by Jane Lee
June 5th is World Environment Day!Tell us about one thing you would do to make our planet a better place. For inspiration, read below to find out what the UN is focusing on in 2013…
In 1972, the UN organized the first World Environment Day with the purpose of encouraging individuals all over the world to take action on behalf of our environment. This year, the UN Environment Programme has chosen to spotlight the theme “Think.Eat.Save.”
A focus on food couldn’t be timelier. As global debates about climate change, population growth, biodiversity loss, and natural resource depletion intensify, it’s important to think about how the basic human act of eating affects all of these vital issues.
Photo credit: Lars P.
According to the UN Food and Agriculture Organization (FAO), one third of global food production is either wasted or lost. 30 percent of the world’s energy goes toward food production and distribution, but of that 30 percent, up to 40 percent is wasted when food is thrown away or goes uneaten. These are alarming numbers, especially given the fact that 925 million people across the world go hungry.
Wasted food isn’t the only problem. Inefficiencies in production and distribution methods cause even further losses of natural resources and energy. For instance, meat and dairy products are some of the most resource-intensive and environmentally harmful foods to produce. The meat industry requires vast quantities of water, land, feed, and labor while at the same time it is responsible for an estimated 18 to has much as 51 percent of the world’s greenhouse gas emissions. Crops grown in industrial-scale monocultures require large amounts of fossil fuel-based fertilizers, pesticides, and herbicides. And produce that is shipped from halfway around the world or processed foods that are double-wrapped in plastic packaging are just two examples of how energy and resources are expended even after a crop has been harvested.
But despite the fact that food waste and the environmental costs of food production continue to pose serious problems, the good news is that there are numerous ways for individuals and communities to make an impact for the better. People all over the world are working tirelessly to transform our food system into one that is sustainable and nourishing for everyone along the food chain. Whether through political activism, community organizing, research, education, or simply changing your own day-to-day habits, there are countless ways to make a difference. Here are just a few of the many ways you can reduce waste and your environmental footprint when you eat:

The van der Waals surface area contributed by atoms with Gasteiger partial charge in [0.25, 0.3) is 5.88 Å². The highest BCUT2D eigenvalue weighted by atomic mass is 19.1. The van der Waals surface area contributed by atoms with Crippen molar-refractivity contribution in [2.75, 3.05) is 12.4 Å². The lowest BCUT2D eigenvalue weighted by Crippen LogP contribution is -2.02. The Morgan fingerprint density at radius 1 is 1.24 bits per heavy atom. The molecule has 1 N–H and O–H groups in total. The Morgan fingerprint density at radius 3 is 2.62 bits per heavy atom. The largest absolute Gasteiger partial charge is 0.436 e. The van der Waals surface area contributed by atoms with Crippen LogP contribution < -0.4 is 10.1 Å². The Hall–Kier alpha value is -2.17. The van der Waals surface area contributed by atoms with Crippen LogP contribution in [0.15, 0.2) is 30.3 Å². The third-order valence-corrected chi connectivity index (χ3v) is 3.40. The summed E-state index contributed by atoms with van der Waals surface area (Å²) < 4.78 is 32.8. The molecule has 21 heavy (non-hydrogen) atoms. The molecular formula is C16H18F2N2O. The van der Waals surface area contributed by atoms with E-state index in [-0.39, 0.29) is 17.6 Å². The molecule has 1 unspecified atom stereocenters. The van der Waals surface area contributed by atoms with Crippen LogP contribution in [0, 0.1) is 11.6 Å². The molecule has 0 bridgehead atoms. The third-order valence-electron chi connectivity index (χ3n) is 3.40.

- Learn more about the global food supply chain. Check out these resources on Wiser.org!
- Buy only what you need. Come up with a list before heading to the market to save time and money as well as prevent unnecessary food waste.
- At meals, eat multiple servings of small portions instead loading your plate with food all at once.
- Composting is a great way give new purpose to food scraps and food waste. Find out if your local community has a composting program, or try making compost on your own!
- Buy food that is seasonal and locally produced. It’s fresher and took less energy to get to your kitchen.
- Choose foods lower down on the production chain. Cut down on meat and dairy as well as processed foods!
- Plant seeds. Whether you cultivate a small window box or your entire yard, it’s empowering and eye-opening to grow your own food!